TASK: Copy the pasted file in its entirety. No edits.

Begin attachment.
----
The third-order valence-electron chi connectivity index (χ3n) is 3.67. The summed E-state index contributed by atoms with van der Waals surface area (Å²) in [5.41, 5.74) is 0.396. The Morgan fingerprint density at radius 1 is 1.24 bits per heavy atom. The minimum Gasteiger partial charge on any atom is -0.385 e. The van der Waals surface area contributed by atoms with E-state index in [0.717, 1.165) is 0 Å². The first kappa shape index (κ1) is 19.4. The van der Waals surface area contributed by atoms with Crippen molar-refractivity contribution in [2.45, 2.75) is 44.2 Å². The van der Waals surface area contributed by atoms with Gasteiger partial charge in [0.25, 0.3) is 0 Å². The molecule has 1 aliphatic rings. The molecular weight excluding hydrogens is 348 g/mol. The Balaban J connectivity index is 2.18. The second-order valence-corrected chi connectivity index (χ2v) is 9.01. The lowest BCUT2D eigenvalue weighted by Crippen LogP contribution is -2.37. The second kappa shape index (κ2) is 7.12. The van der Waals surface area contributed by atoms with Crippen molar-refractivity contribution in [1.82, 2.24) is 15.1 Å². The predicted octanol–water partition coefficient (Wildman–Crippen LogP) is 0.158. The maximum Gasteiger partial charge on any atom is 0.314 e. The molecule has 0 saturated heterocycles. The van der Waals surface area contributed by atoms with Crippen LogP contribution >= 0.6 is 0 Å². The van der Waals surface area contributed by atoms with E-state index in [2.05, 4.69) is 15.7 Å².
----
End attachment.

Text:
The third-order valence-electron chi connectivity index (χ3n) is 3.67. The summed E-state index contributed by atoms with van der Waals surface area (Å²) in [5.41, 5.74) is 0.396. The Morgan fingerprint density at radius 1 is 1.24 bits per heavy atom. The minimum Gasteiger partial charge on any atom is -0.385 e. The van der Waals surface area contributed by atoms with E-state index in [0.717, 1.165) is 0 Å². The first kappa shape index (κ1) is 19.4. The van der Waals surface area contributed by atoms with Crippen molar-refractivity contribution in [2.45, 2.75) is 44.2 Å². The van der Waals surface area contributed by atoms with Gasteiger partial charge in [0.25, 0.3) is 0 Å². The molecule has 1 aliphatic rings. The molecular weight excluding hydrogens is 348 g/mol. The Balaban J connectivity index is 2.18. The second-order valence-corrected chi connectivity index (χ2v) is 9.01. The lowest BCUT2D eigenvalue weighted by Crippen LogP contribution is -2.37. The second kappa shape index (κ2) is 7.12. The van der Waals surface area contributed by atoms with Crippen molar-refractivity contribution in [1.82, 2.24) is 15.1 Å². The predicted octanol–water partition coefficient (Wildman–Crippen LogP) is 0.158. The maximum Gasteiger partial charge on any atom is 0.314 e. The molecule has 0 saturated heterocycles. The van der Waals surface area contributed by atoms with Crippen LogP contribution >= 0.6 is 0 Å². The van der Waals surface area contributed by atoms with E-state index in [2.05, 4.69) is 15.7 Å².